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C in Austin asks: my friend is traveling to China and had a question that I had no idea how to answer. She asked if she could expect to find places to camp if she brought a tent? Any thoughts?
I was refreshing my knowledge to see if anything had changed, it hasn’t. I found this excellent site, Travel China Cheaper, and its 4 Things to Know About Camping in China that hones in on the issue, “yes, it is legal to camp in China. And at the same time it is illegal.”
French sports retailer Decathlon (China site in English here) has numerous outlets in China that charge even better prices than in Europe for their excellent full range of sports products including the best snorkeling mask in the world, the Tribord Easybreath. They have camping equipment. I have brought many suitcases of Decathlon products back to the US, including my scooter, the Town 9 Easyfold Scooter that I use for neighborhood runs. I call it the MS Flyer.
E in Chicago asks: I have the old Ink Business Bold. I’ve never bothered canceling it as I put enough 5x spend on it to make it worthwhile. I’m intrigued by recent signup bonuses for other Ink cards (targeted 100k and others) and am thinking of seeing if I can get approved for a new one. My question for you is, given the fact that the Ink Bold is no longer available for new sign-ups, is there any reason to keep it? Other than World MasterCard benefits (which I get through citi cards), I can’t think of any. I know certain ‘legacy’ cards have cult followings – I’m thinking of the old Continental [Presidential Plus] card, for example – but I’m not sure there’s any value here? Do you recommend canceling the current card before applying for the new one, or does it matter?
I had Ink Bold and Plus cards several years ago, did not see value to me beyond the first year and canceled them. I have tried several times since for new cards, online and in-branch, and not gotten approved. Getting a new one you are up against the Chase 5/24 rule. In-branch application may help. Chase does not do pre-approvals for business cards so you’ll need to submit the application. Usually a different business is easier than same business. That said, your business has never had an Ink Plus so many work.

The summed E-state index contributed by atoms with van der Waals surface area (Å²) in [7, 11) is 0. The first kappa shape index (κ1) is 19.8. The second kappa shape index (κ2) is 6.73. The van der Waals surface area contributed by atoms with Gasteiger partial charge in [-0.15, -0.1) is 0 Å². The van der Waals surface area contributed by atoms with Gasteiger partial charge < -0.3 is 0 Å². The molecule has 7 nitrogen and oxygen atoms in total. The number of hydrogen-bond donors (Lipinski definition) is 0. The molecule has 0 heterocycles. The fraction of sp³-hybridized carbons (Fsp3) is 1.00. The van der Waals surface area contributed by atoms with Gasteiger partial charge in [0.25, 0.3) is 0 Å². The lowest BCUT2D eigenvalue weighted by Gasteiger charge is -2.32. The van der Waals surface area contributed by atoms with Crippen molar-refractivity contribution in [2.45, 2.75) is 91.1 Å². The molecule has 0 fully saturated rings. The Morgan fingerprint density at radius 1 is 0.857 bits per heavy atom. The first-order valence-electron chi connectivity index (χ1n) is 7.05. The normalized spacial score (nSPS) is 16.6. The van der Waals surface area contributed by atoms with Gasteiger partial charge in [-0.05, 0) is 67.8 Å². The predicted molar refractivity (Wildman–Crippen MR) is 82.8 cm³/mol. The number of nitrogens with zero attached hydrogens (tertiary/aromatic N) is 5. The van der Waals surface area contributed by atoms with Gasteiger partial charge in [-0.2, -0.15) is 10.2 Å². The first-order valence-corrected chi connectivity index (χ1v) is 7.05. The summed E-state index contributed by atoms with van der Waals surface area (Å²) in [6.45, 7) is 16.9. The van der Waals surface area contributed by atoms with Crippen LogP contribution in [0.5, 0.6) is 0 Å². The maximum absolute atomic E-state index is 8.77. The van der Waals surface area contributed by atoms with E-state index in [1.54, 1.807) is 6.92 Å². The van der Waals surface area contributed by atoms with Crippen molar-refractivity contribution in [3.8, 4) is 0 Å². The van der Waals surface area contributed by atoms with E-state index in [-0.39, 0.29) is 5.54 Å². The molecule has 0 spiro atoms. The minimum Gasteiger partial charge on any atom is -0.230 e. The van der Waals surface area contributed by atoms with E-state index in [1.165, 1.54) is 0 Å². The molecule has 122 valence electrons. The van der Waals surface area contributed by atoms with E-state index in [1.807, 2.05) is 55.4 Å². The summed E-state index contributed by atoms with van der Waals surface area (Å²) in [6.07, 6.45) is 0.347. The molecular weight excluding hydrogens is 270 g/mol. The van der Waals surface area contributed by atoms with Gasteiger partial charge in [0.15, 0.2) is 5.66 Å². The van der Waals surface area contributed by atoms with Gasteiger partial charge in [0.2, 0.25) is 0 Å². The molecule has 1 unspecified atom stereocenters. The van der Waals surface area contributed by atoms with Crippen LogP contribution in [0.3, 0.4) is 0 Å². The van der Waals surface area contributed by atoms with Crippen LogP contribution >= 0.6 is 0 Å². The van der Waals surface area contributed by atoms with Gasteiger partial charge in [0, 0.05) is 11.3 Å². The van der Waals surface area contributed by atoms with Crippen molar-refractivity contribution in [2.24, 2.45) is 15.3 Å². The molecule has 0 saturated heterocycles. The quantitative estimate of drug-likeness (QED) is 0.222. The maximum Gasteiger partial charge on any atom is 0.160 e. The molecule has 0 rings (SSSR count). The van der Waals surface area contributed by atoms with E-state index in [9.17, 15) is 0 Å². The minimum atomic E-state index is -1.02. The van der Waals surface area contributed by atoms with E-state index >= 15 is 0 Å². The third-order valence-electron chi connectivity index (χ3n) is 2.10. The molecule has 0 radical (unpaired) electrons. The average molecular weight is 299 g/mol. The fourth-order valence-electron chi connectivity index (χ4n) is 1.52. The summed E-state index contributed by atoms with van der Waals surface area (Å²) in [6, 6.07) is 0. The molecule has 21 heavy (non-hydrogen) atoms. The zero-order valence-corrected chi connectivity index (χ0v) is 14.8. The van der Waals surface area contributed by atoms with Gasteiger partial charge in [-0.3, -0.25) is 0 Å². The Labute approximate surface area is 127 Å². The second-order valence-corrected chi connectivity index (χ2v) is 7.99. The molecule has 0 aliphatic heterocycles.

The legacy benefits to the Ink cards I believe are all gone. You have the bonus categories for earn and the travel redemptions, both points transfers to airlines/hotels and the 20% bonus on points for cash travel redemptions within Ultimate Rewards.
Rather than close you might downgrade to the Ink Cash. That seems to work as long as the account has been open 12 months. The Ink Cash caps the bonus category earn at $25,000/year and you lose the travel transfers and 20%. The idea is that you can later upgrade to Ink Plus when you have a points balance worth a transfer.
Last week I applied in branch for Chase Sapphire Reserve, Ink Plus (old business) and Ink Cash (newer business). The purpose for the Ink Cash application is to have a card that I can pool with my Chase Freedom cards and upgrade to Ink Plus when the time is right for an airline transfer. All applications have gone to pending. I will wait for the a decision before calling reconsideration.
S in Pennsylvania and I had a long discussion on Africa, and United award stopovers and 24-hour connections. Excerpting one piece, he asked, “It’s really difficult to find destinations with two daily flights (i.e. under 24-hour turnaround) or single flights with times that are offset from one day to the next. During your research, did you compile a list of these?”
Ethiopian has a few. Popular ones include Nairobi and Dar-Es-Salaam. Others are to mostly short distance destinations not high on tourist lists: Djibouti, Hargeisa, Khartoum and Juba come to mind.
Others you can mix Star Alliance carriers to make it work when each has a daily flight. Blantyre and Lilongwe in Malawi can work when combining Ethiopian and South African.
Look around for current 5th Freedom flights. There are a bunch in West Africa. South African flying Abidjan-Accra, TAP flying Sao Tome-Accra, Brussels flying Freetown-Monrovia, etc.
Complex Africa trips are a puzzle often requiring brute force searching of many options until something fits together.